I am still due to edit the special issue of M/C Journal on Enthuse next year, and I am looking forward to this. Plus I have a co-authored chapter coming out next year and hopefully my first journal article actually based on my research (awaiting referee reports!).

This blog may need a revamp to signal the career shift. Not sure yet.

Oh, and the blog post title comes from the fact I am now fulltime, for the first time in my life, so not working on a Monday actually means I have a day off. My first day off. I start tomorrow.

7 replies on “first day off”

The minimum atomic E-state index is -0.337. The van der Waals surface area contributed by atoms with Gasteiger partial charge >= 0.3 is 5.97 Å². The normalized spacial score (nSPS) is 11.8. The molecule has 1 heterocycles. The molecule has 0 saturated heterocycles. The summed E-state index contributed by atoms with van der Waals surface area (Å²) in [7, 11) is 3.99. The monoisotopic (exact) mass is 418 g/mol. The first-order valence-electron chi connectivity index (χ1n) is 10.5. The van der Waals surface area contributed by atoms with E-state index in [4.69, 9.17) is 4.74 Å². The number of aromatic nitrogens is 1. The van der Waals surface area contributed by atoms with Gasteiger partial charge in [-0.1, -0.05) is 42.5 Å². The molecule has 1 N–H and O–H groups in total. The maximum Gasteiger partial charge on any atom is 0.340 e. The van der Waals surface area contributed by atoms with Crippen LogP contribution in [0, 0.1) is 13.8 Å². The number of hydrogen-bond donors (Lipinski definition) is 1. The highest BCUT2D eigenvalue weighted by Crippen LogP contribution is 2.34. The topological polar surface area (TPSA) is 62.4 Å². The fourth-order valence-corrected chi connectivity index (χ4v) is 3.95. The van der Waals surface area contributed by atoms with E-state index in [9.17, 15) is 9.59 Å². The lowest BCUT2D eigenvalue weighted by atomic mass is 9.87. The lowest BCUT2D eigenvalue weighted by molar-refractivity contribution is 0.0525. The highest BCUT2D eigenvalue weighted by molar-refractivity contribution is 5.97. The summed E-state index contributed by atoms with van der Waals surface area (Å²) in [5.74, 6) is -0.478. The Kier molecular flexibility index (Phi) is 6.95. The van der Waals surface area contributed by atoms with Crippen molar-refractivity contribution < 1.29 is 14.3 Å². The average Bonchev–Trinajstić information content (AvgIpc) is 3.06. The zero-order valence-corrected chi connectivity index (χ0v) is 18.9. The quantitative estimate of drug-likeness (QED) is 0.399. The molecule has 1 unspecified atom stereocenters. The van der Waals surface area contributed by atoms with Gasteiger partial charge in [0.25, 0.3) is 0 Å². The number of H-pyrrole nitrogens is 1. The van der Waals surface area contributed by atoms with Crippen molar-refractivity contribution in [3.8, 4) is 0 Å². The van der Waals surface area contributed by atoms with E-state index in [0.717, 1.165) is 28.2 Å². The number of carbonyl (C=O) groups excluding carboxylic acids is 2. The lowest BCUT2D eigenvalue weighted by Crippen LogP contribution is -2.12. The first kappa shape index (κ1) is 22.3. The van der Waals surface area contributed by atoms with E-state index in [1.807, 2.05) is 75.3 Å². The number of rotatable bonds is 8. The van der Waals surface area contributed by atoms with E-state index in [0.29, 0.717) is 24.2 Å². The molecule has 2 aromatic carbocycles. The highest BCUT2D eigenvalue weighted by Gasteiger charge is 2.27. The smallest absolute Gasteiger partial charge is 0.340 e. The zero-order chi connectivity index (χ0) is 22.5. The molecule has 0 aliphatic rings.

1. Glen – I am glad you had the experience to witness student’s progress over two semesters. This is the gratifying part of “teaching”. I have taught for 35 years and the intrinsic joy you get from your attachements to students and seeing actual progress in student’s performance and most importantly in their improvement in attitude and motivation to work is a buzz. Unfortunately employers rely on the view that teaching (and I suppose lecturing is similar) is a “vocation” rather than a profession and that is why teaching and education is sadly neglected in Australia today. Education should be seen as an “investment” in the future for Australia – however, politicians fail to grasp this basic concept and rely upon the goodwill of teachers to put up with crap, poor pay and working conditions and I suppose the the same thing is applicable to the use of casual lecturers at University. The Universities are missing out on a dynamic and highly intelligent young man, and I hope you get the opportunity to publish your journal articles and books and maybe in a few year’s time you can return to academia.